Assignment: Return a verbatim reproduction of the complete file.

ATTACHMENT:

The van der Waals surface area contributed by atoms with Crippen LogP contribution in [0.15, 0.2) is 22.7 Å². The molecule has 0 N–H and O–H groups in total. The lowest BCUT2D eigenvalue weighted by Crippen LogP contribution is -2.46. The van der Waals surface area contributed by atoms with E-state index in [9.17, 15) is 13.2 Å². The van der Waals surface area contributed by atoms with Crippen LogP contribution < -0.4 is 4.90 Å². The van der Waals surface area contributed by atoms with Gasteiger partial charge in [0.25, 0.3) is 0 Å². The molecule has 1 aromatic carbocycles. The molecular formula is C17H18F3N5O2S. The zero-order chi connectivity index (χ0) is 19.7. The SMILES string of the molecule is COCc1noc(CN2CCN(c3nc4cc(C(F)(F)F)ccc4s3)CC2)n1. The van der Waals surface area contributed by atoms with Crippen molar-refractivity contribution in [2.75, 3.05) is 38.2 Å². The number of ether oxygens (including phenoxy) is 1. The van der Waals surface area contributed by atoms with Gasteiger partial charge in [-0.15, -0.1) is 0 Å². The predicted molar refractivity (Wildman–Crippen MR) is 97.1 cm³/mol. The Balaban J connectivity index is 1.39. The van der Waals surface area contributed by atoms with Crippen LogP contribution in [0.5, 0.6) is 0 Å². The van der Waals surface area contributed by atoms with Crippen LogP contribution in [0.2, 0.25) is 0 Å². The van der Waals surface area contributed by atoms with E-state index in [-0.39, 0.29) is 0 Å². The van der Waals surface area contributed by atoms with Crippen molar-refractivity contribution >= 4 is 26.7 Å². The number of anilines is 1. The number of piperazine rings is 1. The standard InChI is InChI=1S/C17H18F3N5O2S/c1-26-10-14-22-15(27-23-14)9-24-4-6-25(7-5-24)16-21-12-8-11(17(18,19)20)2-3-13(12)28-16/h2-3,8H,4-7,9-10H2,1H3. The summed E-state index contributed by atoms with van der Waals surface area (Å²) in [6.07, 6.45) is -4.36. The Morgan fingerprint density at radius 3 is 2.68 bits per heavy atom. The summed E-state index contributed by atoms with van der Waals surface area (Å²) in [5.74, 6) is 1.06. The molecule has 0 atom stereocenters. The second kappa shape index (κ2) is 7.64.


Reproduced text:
The van der Waals surface area contributed by atoms with Crippen LogP contribution in [0.15, 0.2) is 22.7 Å². The molecule has 0 N–H and O–H groups in total. The lowest BCUT2D eigenvalue weighted by Crippen LogP contribution is -2.46. The van der Waals surface area contributed by atoms with E-state index in [9.17, 15) is 13.2 Å². The van der Waals surface area contributed by atoms with Crippen LogP contribution < -0.4 is 4.90 Å². The van der Waals surface area contributed by atoms with Gasteiger partial charge in [0.25, 0.3) is 0 Å². The molecule has 1 aromatic carbocycles. The molecular formula is C17H18F3N5O2S. The zero-order chi connectivity index (χ0) is 19.7. The SMILES string of the molecule is COCc1noc(CN2CCN(c3nc4cc(C(F)(F)F)ccc4s3)CC2)n1. The van der Waals surface area contributed by atoms with Crippen molar-refractivity contribution in [2.75, 3.05) is 38.2 Å². The number of ether oxygens (including phenoxy) is 1. The van der Waals surface area contributed by atoms with Gasteiger partial charge in [-0.15, -0.1) is 0 Å². The predicted molar refractivity (Wildman–Crippen MR) is 97.1 cm³/mol. The Balaban J connectivity index is 1.39. The van der Waals surface area contributed by atoms with Crippen LogP contribution in [0.5, 0.6) is 0 Å². The van der Waals surface area contributed by atoms with Crippen LogP contribution in [0.2, 0.25) is 0 Å². The van der Waals surface area contributed by atoms with E-state index in [-0.39, 0.29) is 0 Å². The van der Waals surface area contributed by atoms with Crippen molar-refractivity contribution >= 4 is 26.7 Å². The number of anilines is 1. The number of piperazine rings is 1. The standard InChI is InChI=1S/C17H18F3N5O2S/c1-26-10-14-22-15(27-23-14)9-24-4-6-25(7-5-24)16-21-12-8-11(17(18,19)20)2-3-13(12)28-16/h2-3,8H,4-7,9-10H2,1H3. The summed E-state index contributed by atoms with van der Waals surface area (Å²) in [6.07, 6.45) is -4.36. The Morgan fingerprint density at radius 3 is 2.68 bits per heavy atom. The summed E-state index contributed by atoms with van der Waals surface area (Å²) in [5.74, 6) is 1.06. The molecule has 0 atom stereocenters. The second kappa shape index (κ2) is 7.64.